Then I got to church on Sunday. We opened with a hymn. The crucifier and the priest processed in. We prayed the collect of the day, we read three passages from Scripture. Milind [the priest] gave a rousing sermon about forgiveness. We sang some more, we prayed the prayers for the people, and exchanged the peace. Milind consecrated the Eucharist and we received it. Then we said the prayer of thanksgiving. "We thank you for receiving us as living members of your Son." And there, in the middle of that prayer, the words God had given me all week: "And now, Father, send us out to the do the work you have given us to do." It was the liturgy that had lodged in my brain, words of the liturgy I barely noticed Sunday to Sunday when we said them, but here I was,
noticing them raptly, in the middle of a weekday afternoon, when I needed them most.
Habit and obligation have both become bad words. That prayer becomes a habit must mean that it is impersonal, unfeeling, something of a rouse. If you do something because you are obligated to, it doesn't count, at least not as much as if you'd done it on your own free will, like the children who says thank you because his parents tell him to, it doesn't count. Sometimes, often, prayer feels that way to me, impersonal and unfeeling and not something I've chosen to do. I wish it felt inspired and on fire and like a real, love-conversation all the time, or even just more of the time. But what I am learning the more I sit with liturgy is that what I feel happening bears little relation to what is actually happening. It is a great gift when God gives me a stirring, a feeling, a something-at-all in prayer. But work is being done whether I feel it or not. Sediment is being laid. Words of praise to God are becoming the most basic words in my head. They are becoming the fallback words, drowning our advertising jingles and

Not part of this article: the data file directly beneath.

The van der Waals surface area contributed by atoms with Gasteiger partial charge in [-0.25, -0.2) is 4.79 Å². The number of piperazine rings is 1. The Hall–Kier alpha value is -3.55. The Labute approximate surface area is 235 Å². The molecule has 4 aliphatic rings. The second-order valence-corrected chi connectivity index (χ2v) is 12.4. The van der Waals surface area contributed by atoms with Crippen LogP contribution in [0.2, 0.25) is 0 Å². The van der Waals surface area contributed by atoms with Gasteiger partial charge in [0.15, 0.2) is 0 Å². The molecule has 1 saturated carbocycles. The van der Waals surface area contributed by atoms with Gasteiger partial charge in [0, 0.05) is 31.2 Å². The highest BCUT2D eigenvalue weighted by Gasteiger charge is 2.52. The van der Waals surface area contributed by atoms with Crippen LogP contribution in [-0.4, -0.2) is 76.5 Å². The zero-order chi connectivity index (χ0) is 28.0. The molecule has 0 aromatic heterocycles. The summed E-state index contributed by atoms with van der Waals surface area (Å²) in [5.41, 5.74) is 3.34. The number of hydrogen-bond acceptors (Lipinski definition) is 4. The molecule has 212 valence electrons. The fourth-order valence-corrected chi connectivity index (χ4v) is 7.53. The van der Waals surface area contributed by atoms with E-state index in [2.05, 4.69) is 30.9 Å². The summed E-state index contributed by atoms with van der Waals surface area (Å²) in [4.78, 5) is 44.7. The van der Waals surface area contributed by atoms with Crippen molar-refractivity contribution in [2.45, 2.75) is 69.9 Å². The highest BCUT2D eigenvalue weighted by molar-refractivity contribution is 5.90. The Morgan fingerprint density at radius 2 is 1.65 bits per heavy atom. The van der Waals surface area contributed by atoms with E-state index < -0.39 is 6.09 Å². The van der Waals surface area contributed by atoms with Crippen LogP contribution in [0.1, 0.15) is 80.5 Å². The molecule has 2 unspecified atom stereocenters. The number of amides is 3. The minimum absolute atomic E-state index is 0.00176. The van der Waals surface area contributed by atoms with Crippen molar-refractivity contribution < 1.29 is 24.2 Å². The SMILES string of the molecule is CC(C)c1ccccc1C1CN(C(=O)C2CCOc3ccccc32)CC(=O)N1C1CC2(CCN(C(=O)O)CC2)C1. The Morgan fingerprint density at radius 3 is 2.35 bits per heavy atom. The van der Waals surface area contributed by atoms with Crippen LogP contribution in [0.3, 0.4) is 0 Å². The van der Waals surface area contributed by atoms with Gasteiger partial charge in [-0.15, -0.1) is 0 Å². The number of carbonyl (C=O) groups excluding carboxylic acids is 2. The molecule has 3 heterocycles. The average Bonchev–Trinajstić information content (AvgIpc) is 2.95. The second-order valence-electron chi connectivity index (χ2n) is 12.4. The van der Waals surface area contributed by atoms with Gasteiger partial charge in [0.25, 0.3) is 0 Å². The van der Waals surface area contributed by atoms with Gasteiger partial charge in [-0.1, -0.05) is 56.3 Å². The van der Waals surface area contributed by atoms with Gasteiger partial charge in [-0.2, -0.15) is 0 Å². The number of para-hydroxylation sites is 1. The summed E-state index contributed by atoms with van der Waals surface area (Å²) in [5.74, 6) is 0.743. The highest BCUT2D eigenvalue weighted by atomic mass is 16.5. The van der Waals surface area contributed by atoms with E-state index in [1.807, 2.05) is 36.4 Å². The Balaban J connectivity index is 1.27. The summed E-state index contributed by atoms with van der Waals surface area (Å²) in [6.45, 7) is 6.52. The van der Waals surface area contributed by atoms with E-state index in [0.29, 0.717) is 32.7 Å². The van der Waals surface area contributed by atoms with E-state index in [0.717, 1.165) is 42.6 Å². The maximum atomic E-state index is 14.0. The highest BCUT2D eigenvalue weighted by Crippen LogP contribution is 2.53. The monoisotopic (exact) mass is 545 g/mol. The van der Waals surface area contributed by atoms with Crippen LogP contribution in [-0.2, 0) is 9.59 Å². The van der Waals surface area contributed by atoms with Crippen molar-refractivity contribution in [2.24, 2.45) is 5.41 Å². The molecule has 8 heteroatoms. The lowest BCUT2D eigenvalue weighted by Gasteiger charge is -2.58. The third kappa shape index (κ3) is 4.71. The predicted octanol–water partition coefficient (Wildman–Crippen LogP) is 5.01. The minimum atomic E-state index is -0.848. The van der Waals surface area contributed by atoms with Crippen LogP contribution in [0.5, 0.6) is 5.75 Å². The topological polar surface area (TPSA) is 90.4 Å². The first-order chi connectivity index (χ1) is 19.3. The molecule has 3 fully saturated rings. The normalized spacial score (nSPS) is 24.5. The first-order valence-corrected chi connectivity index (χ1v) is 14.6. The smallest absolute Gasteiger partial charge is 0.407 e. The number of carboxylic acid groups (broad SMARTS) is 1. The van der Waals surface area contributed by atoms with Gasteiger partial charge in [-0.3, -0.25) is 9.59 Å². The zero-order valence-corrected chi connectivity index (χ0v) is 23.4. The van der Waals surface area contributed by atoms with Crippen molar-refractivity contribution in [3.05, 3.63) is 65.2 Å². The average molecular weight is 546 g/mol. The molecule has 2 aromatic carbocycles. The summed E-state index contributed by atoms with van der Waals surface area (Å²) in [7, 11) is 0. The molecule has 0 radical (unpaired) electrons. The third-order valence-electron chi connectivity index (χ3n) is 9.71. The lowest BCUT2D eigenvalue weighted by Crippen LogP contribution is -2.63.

professors lectures and sometimes even my own interior monologues. Maybe St. Paul was talking about liturgy when he encouraged us to pray without ceasing.
N. T. Wright on the resurrection and the mission of the church (excellent!!):
To preach the Resurrection is to announce the fact that the world is a different place, and that we have to live in that "different-ness." The Resurrection is not just God doing a wacky miracle at one time. We have to preach it in a way that says this was the turning point in world history....
But how can the church announce that God is God, that Jesus is Lord, that the powers of evil, corruption, and death itself have been defeated, and that God's new world has begun? Doesn't this seem laughable? Well, it would be if it wasn't happening. But if a church is actively involved in seeking justice in the world, both globally and locally, and if it's cheerfully celebrating God's good creation and its rescue from corruption in art and music, and if, in addition, its own internal life gives every sign that new creation is indeed happening, generating a new type of community - then suddenly the announcement makes a lot of sense.
Doug Jones on Priest Oscar Romero, a twentieth centruy martyr for the gospel in El Salvador, killed for his stance on human rights:
Oscar Romero gave his last homily on March 24 [1980]. Moments before a sharpshooter felled him [as he administered the Eucharist], reflecting on Scripture, he said, 'One must not love oneself so much, as to avoid getting involved in the risks of life that history demands of us, and those that fend off danger will lose their lives.'